Scholarships: The Jan. 18 launch last year gave Cleveland school district seniors just a few months’ notice before graduation that scholarships were available. But college enrollment for the high school class of 2019 still rose to 44%, up 4 percentage points from previous three years. The increase came from more students attending community college.
Say Yes organizers are hoping for 3% or greater increases each year for the first three years of the scholarships, followed by 1% increases each year after that. Over time, the city and Say Yes will monitor rates of students returning to college each year, as well as those completing degrees.
Mentoring: Say Yes and College Now of Greater Cleveland want every student to have an adult mentor when they head off to college, so College Now expanded its existing mentorship program for the first year of Say Yes scholarships.
College Now says it paired mentors to 873 new college freshmen in the fall, 722 of whom are Say Yes Cleveland scholarship recipients. Others had enough aid from elsewhere to not need the scholarships.
Say Yes and College Now are seeking another 1,200 volunteers for this coming spring’s graduates. Mentors need to have a college degree, commit to a short training and agree to exchange messages with a student twice per month and meet in person three times per year.
(If interested in mentoring, individuals can contact Jabari Dorsey, Mentoring Program Manager, at email@example.com or 216-635-0268.)
Support services: A key part of Say Yes is hiring full-time “Family Support Specialists” to work in each school to link students with family, food, clothing, health or other needs to the right social service agencies to help them. Cleveland has had a similar system in place for several years at some schools but expanded it this year by adding specialists to 16 schools.
“Some of the impediments of school are simply students not having coats, or uniforms,” Victor Young, director of student and family services for Say Yes Cleveland, said at a City Club of Cleveland forum earlier this year. “It’s really about responding to needs on the ground…and making the connection to resources that already exist in the community.”
Money from the district, Say Yes and Cuyahoga County will pay for specialists in 42 schools for the 2020-’21 school year, 74 schools in 2021-’22 and all schools in the district (about 100, as some schools close or merge) by 2022-’23.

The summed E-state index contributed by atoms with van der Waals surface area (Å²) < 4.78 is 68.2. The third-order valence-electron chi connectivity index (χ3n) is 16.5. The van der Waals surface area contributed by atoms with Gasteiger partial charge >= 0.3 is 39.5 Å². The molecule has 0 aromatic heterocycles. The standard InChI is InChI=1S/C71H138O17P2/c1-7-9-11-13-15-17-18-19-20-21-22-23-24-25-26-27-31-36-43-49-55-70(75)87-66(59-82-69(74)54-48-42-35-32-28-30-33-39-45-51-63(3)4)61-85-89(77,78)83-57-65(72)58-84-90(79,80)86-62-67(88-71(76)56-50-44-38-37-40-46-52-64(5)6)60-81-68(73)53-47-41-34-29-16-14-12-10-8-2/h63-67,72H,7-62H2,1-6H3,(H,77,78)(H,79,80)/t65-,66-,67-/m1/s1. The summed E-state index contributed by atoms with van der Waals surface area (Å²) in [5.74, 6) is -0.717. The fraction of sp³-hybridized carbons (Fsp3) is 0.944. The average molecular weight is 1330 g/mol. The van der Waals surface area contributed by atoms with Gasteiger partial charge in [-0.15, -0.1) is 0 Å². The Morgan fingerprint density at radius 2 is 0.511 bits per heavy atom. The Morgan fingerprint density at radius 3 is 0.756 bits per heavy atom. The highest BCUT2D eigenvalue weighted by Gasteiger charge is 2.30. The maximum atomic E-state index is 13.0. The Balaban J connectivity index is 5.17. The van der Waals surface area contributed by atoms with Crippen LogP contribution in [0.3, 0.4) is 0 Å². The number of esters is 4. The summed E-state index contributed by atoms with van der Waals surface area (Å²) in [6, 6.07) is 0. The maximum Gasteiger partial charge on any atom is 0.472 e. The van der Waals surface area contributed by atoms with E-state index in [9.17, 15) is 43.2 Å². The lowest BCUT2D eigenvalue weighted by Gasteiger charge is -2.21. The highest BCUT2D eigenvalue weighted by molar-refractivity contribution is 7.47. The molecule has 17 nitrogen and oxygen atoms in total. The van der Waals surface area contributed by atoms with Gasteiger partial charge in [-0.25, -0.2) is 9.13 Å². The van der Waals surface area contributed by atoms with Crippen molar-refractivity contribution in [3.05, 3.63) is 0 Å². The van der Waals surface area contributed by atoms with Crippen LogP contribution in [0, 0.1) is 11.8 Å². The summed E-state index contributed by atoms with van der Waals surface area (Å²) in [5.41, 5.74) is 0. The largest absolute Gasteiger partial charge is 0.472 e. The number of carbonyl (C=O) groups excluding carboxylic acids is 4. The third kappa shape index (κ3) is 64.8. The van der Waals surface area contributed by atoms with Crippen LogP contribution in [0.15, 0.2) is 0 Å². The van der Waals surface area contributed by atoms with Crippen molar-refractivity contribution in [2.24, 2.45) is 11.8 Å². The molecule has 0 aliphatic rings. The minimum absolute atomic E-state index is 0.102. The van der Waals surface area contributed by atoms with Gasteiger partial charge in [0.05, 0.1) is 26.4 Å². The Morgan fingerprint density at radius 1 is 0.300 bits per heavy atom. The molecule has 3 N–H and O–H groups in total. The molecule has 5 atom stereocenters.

Say Yes Cleveland also just launched afterschool programs at 16 schools and is working on summer programs now.
Health care: Say Yes wants to offer health care for students at district schools, so students have easy access to care and don’t have to miss school going to midday doctors’ appointments.
The Cleveland school district has set up medical, dental and vision care for multiple schools, just not aligned to the family support specialists. Say Yes Cleveland will be forming an Integrated Health Task Force this spring to further coordinate services.
So far, Care Alliance visits five schools in the Central neighborhood monthly for routine checkups, urgent care needs, immunizations and STD and pregnancy tests. The MetroHealth system visits 11 schools on a monthly basis, providing similar care to students at no cost, just billing insurance when it is available.
The dental school at Case Western Reserve University also periodically visits 67 schools in the city to provide services.
Legal: Say Yes wants parents to have access to free legal advice so they can resolve issues that can affect students’ lives before they disrupt learning.
Cleveland is still working on its full plan, but family support specialists can refer parents to the Legal Aid Society of Cleveland and parents can seek help at Legal Aid’s community clinics, listed here. So far, families have needed help with housing issues, immigration, bankruptcy, debt and barriers to employment, Colleen Cotter, Legal Aid’s executive director, said at the City Club discussion.
“All of these impact on the ability of that child to get to school, stay in school and benefit from school,” Cotter said.
She added, “Sometimes …the best tool to remove that barrier is a lawyer.”